Google announces Android Wear, confirms smartwatch plans

Google announces Android Wear, confirms smartwatch plans

 

Google on Tuesday announced Android Wear, “a project that extends Android to wearables” like smartwatches.

The announcement is aimed at  attracting developers, who can create apps for the new family of Android devices, before smartwatches and similar devices powered by Android Wear start appearing in the market.
“We’re always seeking new ways for technology to help people live their lives and this is just another step in that journey,” Sundar Pichai, who heads Android and Chrome divisions in Google, wrote on the company’s official blog.

According to Google, the smartwatches powered by Android Wear will show information “when you need it”, provide answers to spoken queries, monitor physical activity and allow access to other devices like a smartphone.

Goggle said that it was already working with several consumer electronics manufacturers, including Asus, HTC, LG, Motorola and Samsung; chip makers Broadcom, Imagination, Intel, Mediatek and Qualcomm; and fashion brands like the Fossil Group to bring consumers watches powered by Android Wear later this year.

Brightech Kuler Bulb

10-Watt Color Changing LED Light Bulb with Remote Control – Powered by 3 Vibrant LED’s and 10 Watts of Power, its the Brightest Multi Color LED Bulb and Mood Light.

Product Description

The BrightChoice Color Changing Light Bulb is a revolutionary product in decorative lighting. Featuring a spectrum of 15 colors to choose from, the bulb places you in direct control of your room’s ambiance. Use the remote to control one or multiple bulbs together and simply select a color on the remote to bathe your room in light that reflects your personal style. Powered by 3 vibrant LEDs, the bulb places an entire rainbow of color options at your fingertips. Bring bright sunshine yellow inside when it’s grey outside, or a subtle light-blue to relax you. Touch the remote and adjust the colors shade to fit your mood, from soothing pastel shades to rich, intense colors. Or, you can sit back and enjoy the adjustable pace of the automatic color changing mode.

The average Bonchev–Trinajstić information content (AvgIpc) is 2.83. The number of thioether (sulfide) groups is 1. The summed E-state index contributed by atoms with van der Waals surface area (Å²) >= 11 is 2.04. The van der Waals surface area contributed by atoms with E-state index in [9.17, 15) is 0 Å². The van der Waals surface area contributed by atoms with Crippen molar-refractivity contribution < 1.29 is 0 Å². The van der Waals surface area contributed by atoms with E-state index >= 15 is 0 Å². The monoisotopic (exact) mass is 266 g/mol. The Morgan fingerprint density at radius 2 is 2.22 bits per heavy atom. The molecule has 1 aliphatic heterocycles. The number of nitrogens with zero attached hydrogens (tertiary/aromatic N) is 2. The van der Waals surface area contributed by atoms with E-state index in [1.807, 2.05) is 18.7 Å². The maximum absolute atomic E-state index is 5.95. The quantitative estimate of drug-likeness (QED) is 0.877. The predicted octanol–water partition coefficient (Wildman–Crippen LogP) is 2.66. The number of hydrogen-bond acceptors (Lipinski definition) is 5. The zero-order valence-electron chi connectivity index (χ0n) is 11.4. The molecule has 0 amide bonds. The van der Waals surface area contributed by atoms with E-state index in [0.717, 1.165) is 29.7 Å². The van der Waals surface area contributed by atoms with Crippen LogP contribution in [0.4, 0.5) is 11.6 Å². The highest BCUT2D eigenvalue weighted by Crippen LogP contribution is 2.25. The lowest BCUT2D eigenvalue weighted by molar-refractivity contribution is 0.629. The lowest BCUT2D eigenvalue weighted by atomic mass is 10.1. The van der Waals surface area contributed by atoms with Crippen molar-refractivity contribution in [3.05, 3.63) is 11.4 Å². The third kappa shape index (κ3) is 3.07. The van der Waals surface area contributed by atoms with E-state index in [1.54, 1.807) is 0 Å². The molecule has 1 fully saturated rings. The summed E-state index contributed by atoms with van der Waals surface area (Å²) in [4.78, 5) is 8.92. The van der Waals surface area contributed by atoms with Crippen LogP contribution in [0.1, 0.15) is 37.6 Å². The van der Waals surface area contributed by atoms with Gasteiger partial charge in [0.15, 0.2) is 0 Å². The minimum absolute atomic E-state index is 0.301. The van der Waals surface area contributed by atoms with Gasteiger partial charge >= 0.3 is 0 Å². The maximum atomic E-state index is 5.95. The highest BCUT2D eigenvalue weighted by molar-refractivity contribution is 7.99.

The remote control provides a total of 4 mode types including: Flash, Strobe, Fade, and Smooth. The speed of each mode can also be easily adjusted by pressing the black decrease or white increase buttons.

Explore light in ways you never thought possible, at any moment, for every mood, in every color.

Note: Some customers may experience that the Kuler bulb may not be functioning after some use. This is due to the light switch being turned on/off too quickly. To resolve the issue, just press the white button 3 times to reset the bulb to factory settings.

Price: $23.99

xSCELL Digital Scientific Camera

This camera offers a revolutionary combination of speed, resolution, and sensitivity. This should be a great boost to developing ultra-resolution microscopy technologies, which are normally limited by the slow speed of high-resolution cameras.

The new Photonis xSCell Digital Scientific Camera combines low-light capability, high speed, and high resolution. The camera can connect easily to a microscope—via a C-mount—shoot at 1024×1024 pixel resolution, capture images at 1000 frames per second, quickly switch to streaming video at full resolution, store up to 16GB of data, and (depending on the model) be cooled to -30 °C.

“There is a push for higher speed in modern fluorescence microscopy techniques, especially super-resolution microscopy,” says xSCell user and Yale School of Medicine cell biologist Joerg Bewersdorf. “High sensitivity down to the single-molecule level is required. The new xSCell camera, with its dramatically improved speed, represents another large step in this direction, and will help to advance the field of biomedical microscopy.”

Photonis director of imaging products Marc Neglia points out that the camera will be useful in a wide range of applications, including astronomy as well as spectroscopy and any high-throughput screening, particularly because the high-end model can be cooled to -30 °C, which helps reduce the snow-like effect on images caused by the camera’s sensors getting too hot—a common problem with digital photography.

The xSCell digital camera sells for a little more than $40,000. Having just started shipping this new model, the company has sold about 10 so far this year and expects to sell 50 in 2013.